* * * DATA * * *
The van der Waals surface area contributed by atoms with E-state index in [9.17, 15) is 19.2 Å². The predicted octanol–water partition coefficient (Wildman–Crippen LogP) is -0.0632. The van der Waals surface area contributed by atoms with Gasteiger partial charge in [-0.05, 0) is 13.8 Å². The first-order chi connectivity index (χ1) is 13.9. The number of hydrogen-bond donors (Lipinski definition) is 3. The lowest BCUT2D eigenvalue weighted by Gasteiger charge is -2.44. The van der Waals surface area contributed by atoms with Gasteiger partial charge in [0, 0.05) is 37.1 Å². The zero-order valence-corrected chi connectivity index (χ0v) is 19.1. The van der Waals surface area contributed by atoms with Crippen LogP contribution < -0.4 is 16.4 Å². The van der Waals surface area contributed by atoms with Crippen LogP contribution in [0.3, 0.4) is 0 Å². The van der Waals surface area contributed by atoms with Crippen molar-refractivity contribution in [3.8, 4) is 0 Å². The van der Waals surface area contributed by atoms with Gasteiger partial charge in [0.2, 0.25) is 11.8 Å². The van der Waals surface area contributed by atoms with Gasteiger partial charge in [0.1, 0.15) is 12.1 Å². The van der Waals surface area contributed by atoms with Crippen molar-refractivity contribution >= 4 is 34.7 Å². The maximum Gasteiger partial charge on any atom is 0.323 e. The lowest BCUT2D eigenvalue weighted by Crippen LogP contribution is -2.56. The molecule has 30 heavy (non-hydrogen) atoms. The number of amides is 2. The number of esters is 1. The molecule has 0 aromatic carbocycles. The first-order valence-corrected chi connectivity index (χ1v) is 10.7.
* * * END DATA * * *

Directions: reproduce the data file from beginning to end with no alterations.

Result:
The van der Waals surface area contributed by atoms with E-state index in [9.17, 15) is 19.2 Å². The predicted octanol–water partition coefficient (Wildman–Crippen LogP) is -0.0632. The van der Waals surface area contributed by atoms with Gasteiger partial charge in [-0.05, 0) is 13.8 Å². The first-order chi connectivity index (χ1) is 13.9. The number of hydrogen-bond donors (Lipinski definition) is 3. The lowest BCUT2D eigenvalue weighted by Gasteiger charge is -2.44. The van der Waals surface area contributed by atoms with Gasteiger partial charge in [0, 0.05) is 37.1 Å². The zero-order valence-corrected chi connectivity index (χ0v) is 19.1. The van der Waals surface area contributed by atoms with Crippen LogP contribution < -0.4 is 16.4 Å². The van der Waals surface area contributed by atoms with Crippen LogP contribution in [0.3, 0.4) is 0 Å². The van der Waals surface area contributed by atoms with Crippen molar-refractivity contribution in [3.8, 4) is 0 Å². The van der Waals surface area contributed by atoms with Gasteiger partial charge in [0.2, 0.25) is 11.8 Å². The van der Waals surface area contributed by atoms with Gasteiger partial charge in [0.1, 0.15) is 12.1 Å². The van der Waals surface area contributed by atoms with Crippen molar-refractivity contribution >= 4 is 34.7 Å². The maximum Gasteiger partial charge on any atom is 0.323 e. The lowest BCUT2D eigenvalue weighted by Crippen LogP contribution is -2.56. The molecule has 30 heavy (non-hydrogen) atoms. The number of amides is 2. The number of esters is 1. The molecule has 0 aromatic carbocycles. The first-order valence-corrected chi connectivity index (χ1v) is 10.7.